We reached Falls Church, as before stated, about sunrise. The camp guard left at that place, had some coffee prepared, – but out rest was not to be there. We were the rear guard. Tents were struck, and everything packed for transportation, but there were no wagons. To obtain these according to the red-tape system we were to go through with the form of a requisition – receipt, and counter-check – and there we stood all that rainy day, with fixed bayonets, in momentary expectation of a charge of cavalry, reports of whose approach were brought us from time to time. – After dark we had the satisfaction of seeing pretty much all our camp equipage under way, and we started through mud, ankle deep, toward Ball Cross-roads, where the deserted Ohio and 2d New York camps were located. – The First and Third stopped at that occupied by the Ohio, and the Second pushed on half a mile further to that of the 2d New York. Wet to the skin as we were, yet all could sleep, and the night was passed without alarm. It took till the next night to get the camps we occupied cleared up and on our baggage-wagons, and we slept that night under the guns of Fort Corcoran, fagged out, but with the satisfactory thoughts of being the last regiment to leave an advanced position, and of being the means of saving the Federal Government at least $100,000 in stores and camp equipage. The next night we encamped on Meridian Hill, Washington, where we now are. We have named our encampment Camp Keyes, after our acting Brigadier General, who is beloved by us all, and to whom, more than anyone else, is due the credit of extricating us in safety from the clutches of the enemy.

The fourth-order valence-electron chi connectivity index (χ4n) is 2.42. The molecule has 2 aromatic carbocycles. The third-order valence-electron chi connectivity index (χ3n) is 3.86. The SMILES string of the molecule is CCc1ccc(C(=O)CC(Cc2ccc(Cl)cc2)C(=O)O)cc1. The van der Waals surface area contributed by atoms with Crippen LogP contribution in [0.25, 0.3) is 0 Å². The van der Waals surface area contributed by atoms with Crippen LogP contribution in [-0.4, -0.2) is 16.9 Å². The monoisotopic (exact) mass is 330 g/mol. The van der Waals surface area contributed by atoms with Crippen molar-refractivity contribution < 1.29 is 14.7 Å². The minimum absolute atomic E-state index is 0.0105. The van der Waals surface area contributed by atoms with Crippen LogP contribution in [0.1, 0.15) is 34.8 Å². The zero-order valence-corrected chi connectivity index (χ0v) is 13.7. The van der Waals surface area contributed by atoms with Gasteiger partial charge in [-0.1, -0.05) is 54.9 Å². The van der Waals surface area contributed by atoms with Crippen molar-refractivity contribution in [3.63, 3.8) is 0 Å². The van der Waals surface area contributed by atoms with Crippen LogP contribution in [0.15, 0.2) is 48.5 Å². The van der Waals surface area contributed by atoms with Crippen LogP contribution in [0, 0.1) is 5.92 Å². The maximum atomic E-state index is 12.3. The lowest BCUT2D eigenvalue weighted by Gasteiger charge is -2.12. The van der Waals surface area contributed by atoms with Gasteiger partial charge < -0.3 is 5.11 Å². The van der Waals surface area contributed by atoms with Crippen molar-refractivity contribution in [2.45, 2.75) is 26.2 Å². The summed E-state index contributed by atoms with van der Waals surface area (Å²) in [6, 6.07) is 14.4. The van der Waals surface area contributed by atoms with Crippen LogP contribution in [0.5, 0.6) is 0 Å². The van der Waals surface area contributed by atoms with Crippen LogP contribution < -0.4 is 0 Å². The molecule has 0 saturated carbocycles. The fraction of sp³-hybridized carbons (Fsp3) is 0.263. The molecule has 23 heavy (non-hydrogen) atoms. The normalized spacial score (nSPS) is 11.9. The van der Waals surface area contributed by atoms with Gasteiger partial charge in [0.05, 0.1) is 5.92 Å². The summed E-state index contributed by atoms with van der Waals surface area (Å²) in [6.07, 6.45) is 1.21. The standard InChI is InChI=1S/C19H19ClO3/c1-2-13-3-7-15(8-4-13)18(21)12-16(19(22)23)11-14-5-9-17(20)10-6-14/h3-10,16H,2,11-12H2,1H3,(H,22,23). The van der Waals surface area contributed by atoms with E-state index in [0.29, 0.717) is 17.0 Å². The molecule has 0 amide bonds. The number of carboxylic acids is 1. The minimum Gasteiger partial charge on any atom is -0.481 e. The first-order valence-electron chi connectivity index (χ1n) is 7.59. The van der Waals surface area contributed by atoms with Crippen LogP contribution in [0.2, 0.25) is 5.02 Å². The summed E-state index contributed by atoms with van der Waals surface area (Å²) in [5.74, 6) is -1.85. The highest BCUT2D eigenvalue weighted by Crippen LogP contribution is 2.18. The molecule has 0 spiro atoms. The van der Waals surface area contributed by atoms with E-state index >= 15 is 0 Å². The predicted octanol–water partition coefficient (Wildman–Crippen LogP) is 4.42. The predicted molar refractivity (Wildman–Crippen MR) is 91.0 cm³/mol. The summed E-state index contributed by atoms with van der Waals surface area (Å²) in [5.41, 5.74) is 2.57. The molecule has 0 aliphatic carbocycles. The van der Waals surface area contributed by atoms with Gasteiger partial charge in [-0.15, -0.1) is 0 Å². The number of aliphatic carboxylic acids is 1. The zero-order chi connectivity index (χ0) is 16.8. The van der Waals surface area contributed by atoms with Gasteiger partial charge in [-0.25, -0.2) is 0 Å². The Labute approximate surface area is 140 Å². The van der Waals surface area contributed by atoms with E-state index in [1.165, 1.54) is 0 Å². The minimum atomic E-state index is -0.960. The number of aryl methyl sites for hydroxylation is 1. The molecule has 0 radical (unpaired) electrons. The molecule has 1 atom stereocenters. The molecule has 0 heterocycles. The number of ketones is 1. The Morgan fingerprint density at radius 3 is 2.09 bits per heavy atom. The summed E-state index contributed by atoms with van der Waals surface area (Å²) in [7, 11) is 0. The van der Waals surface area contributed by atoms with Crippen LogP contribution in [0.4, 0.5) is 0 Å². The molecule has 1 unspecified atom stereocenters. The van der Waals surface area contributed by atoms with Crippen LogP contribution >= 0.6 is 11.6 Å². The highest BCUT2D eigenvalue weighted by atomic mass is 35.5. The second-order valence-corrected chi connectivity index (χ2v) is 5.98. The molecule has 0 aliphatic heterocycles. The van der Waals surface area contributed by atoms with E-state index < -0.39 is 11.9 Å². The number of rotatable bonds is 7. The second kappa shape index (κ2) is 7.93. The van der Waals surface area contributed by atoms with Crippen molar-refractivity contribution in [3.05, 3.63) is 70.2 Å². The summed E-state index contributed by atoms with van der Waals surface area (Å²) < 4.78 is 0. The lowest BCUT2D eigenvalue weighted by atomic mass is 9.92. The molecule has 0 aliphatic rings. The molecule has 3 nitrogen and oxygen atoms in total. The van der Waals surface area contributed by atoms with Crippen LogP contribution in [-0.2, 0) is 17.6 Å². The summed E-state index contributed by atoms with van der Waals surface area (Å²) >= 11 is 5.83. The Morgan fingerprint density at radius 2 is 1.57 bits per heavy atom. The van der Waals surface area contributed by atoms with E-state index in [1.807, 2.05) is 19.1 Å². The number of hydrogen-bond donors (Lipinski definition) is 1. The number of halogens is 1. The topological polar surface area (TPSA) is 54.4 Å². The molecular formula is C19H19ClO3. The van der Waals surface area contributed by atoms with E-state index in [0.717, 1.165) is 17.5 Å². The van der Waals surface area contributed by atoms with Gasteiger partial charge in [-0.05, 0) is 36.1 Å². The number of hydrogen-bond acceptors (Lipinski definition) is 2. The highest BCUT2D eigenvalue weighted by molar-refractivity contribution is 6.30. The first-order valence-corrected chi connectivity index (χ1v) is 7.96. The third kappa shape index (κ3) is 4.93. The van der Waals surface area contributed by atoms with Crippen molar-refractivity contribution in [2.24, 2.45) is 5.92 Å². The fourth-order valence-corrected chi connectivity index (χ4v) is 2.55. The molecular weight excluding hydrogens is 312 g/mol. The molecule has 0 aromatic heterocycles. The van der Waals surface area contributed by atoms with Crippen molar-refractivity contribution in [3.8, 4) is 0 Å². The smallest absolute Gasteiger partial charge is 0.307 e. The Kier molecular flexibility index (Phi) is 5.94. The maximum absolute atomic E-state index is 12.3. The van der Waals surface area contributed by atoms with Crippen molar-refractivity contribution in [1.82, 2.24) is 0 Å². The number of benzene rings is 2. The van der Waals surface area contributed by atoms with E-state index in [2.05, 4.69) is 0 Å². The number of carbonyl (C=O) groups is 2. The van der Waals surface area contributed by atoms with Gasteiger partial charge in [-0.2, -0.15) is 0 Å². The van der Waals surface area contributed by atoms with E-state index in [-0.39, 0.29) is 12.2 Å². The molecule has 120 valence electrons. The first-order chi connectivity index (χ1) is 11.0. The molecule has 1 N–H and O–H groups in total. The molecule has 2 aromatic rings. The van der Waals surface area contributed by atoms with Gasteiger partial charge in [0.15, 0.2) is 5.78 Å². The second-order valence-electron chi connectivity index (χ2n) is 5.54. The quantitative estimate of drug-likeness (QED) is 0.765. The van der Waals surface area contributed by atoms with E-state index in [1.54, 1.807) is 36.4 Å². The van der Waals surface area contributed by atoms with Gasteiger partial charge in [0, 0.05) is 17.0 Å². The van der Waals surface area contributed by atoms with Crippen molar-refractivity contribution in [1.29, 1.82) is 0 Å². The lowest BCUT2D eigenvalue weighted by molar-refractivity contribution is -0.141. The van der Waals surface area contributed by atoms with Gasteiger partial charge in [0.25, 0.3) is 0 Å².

Most of the stragglers who were put down as missing when our rolls were first called, have turned up since our arrival here. There are a few, however, who are without doubt in the hands of the enemy. Among these, we fear, is the Rev. Hiram Eddy. He was at the hospital with the wounded all day, and has not been seen since the last charge of cavalry. One of the best men in Company F is also missing, – Samuel A. Cooper, of West Winsted. He had been promoted to the post of General’s Orderly, and was not with the company during the action. The last seen of him was at the hospital, whither he had been sent on some errand by Gen. Keyes, just before the stampede. Both are probably prisoners, and ere this at Richmond. The loss of the army in this way will probably reach 1,000.